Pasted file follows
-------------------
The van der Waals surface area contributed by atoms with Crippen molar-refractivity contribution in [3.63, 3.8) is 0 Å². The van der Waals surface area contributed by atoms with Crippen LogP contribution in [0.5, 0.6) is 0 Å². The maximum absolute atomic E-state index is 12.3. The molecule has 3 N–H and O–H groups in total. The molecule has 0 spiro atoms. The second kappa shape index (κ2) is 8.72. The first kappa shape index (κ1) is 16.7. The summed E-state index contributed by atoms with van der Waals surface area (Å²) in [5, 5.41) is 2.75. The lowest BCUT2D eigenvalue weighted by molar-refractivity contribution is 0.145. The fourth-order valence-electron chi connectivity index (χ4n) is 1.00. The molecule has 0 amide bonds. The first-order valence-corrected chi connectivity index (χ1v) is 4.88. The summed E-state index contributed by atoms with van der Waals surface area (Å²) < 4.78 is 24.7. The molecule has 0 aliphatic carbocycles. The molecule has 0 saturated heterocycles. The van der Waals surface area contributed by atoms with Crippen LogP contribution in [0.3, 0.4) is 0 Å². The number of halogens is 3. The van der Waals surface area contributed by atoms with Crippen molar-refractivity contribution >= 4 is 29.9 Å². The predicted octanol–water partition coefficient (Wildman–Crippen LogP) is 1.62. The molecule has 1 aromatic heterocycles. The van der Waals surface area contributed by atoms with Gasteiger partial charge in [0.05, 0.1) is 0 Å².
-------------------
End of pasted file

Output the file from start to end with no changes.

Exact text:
The van der Waals surface area contributed by atoms with Crippen molar-refractivity contribution in [3.63, 3.8) is 0 Å². The van der Waals surface area contributed by atoms with Crippen LogP contribution in [0.5, 0.6) is 0 Å². The maximum absolute atomic E-state index is 12.3. The molecule has 3 N–H and O–H groups in total. The molecule has 0 spiro atoms. The second kappa shape index (κ2) is 8.72. The first kappa shape index (κ1) is 16.7. The summed E-state index contributed by atoms with van der Waals surface area (Å²) in [5, 5.41) is 2.75. The lowest BCUT2D eigenvalue weighted by molar-refractivity contribution is 0.145. The fourth-order valence-electron chi connectivity index (χ4n) is 1.00. The molecule has 0 amide bonds. The first-order valence-corrected chi connectivity index (χ1v) is 4.88. The summed E-state index contributed by atoms with van der Waals surface area (Å²) < 4.78 is 24.7. The molecule has 0 aliphatic carbocycles. The molecule has 0 saturated heterocycles. The van der Waals surface area contributed by atoms with Crippen LogP contribution in [0.3, 0.4) is 0 Å². The number of halogens is 3. The van der Waals surface area contributed by atoms with Crippen molar-refractivity contribution >= 4 is 29.9 Å². The predicted octanol–water partition coefficient (Wildman–Crippen LogP) is 1.62. The molecule has 1 aromatic heterocycles. The van der Waals surface area contributed by atoms with Gasteiger partial charge in [0.05, 0.1) is 0 Å².